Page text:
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SENTRY JOURNAL » Ted Cruz, Ted Cruz » I Support Ted Cruz – Our Champion

I Support Ted Cruz – Our Champion

It is not as if I haven’t tried to get behind some others and this isn’t a blind move – it was a well thought out decision. Ted Cruz is the one person I can get behind. There are others that I really like. I like Rand Paul (if for no other reason, Thomas Massie supports him) for his principled libertarian beliefs. I appreciate Carson and Rubio for what and who they are – decent men who have a conservative streak in them. Most of the others could drop out tomorrow and I wouldn’t bat an eye. Allow me to explain why Cruz is my champion.

I didn’t use the word “champion” flippantly. Champion originates from the 13th century meaning “to fight for, defend, protect” and “one who fights on behalf of another or others”. In Washington today we have many men and women, those who call themselves representatives but do not well-represent their constituency and others who call themselves senators which they actually tend to live up to (it stems from “old man”). None of them wear the name “champion”, but perhaps that is more appropriate for what we desire from Washingtonians – a brave stand to uphold their oaths. In today’s political atmosphere, that takes a champion.

The first oath of office for the first Senators was simply “I do solemnly swear that I will support the Constitution of the United States”. Today, for various reasons (mainly the Civil War), the oath has evolved into “I do solemnly swear (or affirm) that I will support and defend the Constitution of the United States against all enemies, foreign and domestic; that I will bear true faith and allegiance to the same; that I take this obligation freely, without any mental reservation or purpose of evasion; and that I will well and faithfully discharge the duties of the office on which I am about to enter: so help me God”.

Few in either House can argue that they uphold this oath well and some are outright combative to its creed. Supporting and defending the Constitution has become the antithesis of too many and a tribulation for most of the rest. This is best evidenced with the most bipartisan displays of outrage being waged against those who attempt to fulfill this noble oath. Now, Paul and Cruz have both been the bane to those who abuse their positions and trash this good canon. What distinguishes the two, in my mind, is that Cruz carries the sword while Paul carries the banner.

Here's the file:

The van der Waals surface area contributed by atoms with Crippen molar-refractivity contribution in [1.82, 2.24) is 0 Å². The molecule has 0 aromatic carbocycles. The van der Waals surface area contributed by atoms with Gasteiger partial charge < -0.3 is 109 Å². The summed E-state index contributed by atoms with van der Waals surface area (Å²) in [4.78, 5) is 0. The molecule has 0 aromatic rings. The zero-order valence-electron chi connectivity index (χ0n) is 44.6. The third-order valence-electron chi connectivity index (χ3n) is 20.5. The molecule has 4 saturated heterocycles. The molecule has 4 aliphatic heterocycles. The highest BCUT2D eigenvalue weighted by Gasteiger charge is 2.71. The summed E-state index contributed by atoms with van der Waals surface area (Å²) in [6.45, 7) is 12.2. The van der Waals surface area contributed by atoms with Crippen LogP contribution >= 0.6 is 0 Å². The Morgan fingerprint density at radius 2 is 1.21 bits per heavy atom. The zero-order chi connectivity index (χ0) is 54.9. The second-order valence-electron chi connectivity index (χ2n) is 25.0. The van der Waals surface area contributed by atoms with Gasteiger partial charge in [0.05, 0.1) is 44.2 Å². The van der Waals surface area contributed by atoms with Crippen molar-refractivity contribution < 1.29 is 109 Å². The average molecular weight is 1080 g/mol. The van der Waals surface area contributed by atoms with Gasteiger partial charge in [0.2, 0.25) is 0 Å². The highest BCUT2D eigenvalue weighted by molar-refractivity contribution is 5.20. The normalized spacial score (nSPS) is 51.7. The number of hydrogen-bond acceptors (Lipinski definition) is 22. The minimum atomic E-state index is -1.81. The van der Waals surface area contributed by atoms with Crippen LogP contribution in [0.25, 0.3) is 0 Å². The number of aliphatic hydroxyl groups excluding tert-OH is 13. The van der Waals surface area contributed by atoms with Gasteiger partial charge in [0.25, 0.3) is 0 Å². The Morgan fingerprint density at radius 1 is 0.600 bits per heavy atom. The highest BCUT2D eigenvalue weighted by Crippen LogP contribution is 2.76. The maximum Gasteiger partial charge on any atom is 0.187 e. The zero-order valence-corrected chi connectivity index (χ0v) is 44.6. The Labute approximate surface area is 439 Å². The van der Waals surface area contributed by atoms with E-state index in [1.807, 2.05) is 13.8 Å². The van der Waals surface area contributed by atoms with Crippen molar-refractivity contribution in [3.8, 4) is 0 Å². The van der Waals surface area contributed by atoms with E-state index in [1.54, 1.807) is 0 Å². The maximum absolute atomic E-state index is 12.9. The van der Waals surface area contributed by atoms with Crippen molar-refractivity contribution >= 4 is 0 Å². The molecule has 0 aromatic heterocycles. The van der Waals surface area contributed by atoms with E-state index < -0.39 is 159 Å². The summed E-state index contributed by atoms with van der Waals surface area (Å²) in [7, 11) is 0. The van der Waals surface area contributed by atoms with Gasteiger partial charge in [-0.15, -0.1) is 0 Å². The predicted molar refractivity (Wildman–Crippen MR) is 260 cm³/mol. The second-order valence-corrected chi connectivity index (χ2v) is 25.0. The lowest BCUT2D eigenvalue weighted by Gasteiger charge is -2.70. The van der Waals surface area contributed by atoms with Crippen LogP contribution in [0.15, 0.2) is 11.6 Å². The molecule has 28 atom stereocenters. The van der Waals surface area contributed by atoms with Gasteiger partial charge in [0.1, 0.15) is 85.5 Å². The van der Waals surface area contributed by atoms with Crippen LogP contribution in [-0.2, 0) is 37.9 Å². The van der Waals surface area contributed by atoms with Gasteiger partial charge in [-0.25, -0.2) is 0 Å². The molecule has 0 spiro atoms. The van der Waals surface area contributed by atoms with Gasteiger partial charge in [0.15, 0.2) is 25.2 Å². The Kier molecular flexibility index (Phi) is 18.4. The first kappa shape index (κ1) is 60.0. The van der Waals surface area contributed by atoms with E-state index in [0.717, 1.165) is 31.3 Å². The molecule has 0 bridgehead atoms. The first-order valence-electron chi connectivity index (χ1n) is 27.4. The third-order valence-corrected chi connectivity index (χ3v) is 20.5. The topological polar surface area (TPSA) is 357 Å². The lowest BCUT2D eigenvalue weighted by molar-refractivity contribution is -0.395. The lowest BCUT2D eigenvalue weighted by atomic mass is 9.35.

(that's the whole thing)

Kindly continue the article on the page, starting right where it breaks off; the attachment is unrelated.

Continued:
It is one thing for Paul to show up in committees and ask the constructive questions, to rhetorically fight for these first principles, and work on molding the minds of his colleagues (and the people). We NEED Rand Paul and he does his job well and we are fortunate to have him. He raises the banner well. But that is not who I desire to be my President in times such as these.

Senator Paul did take a bit of a shot at Senator Cruz a number of weeks ago, and it is in this that we find the contrast in their mold; not so much in substance, but in style.

“Ted has chosen to make this really personal and chosen to call people dishonest in leadership and call them names which really goes against the decorum and also against the rules of the Senate, and as a consequence he can’t get anything done legislatively. I approach things a little different, I am still just as hardcore in saying what we are doing is wrong, I just chose not to call people liars on the Senate floor and it’s just a matter of different perspectives on how best to get to the end result. He is pretty much done for and stifled, and it’s really because of personal relationships, or lack of personal relationships, and it is a problem,”

Perhaps he is right. Perhaps Senator Cruz has made himself ineffective in the Senate; but he did so standing firmly on the principle of the American people. The interviewer failed to ask if Ted Cruz was right; Paul likely wouldn’t have answered (ironically contrasting personal attacks against Cruz vs McConnell) – but we know the answer. Ted Cruz was right when he called the Majority Leader a liar. He was right in substance, and I would argue, bravura. What is wrong with Washington isn’t simply policy, but character – or lack thereof.

Senator Cruz knew the risk he took in calling out Mitch McConnell and he did it anyway because it was the right thing to do. Senate rules and decorum be damned, this is our Republic and our Constitution being dismantled by the dishonesty of an aristocracy that has hidden behind their ivory towers in the Senate…and its rules/decorum.

We are on the threshold of a nation all but abandoning the principles that make it great. Our leaders are heedless to the conscious of the people and the people have little confidence in their leaders; detaching from the process of representative government in droves. As the walls of the republic deteriorate, the sentinels comfortably slumber, and the gate is unbolted for all aggressors to enter; I do not look for a banner bearer, but a sword wielder, a cavalier, a champion.

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RightHandMan

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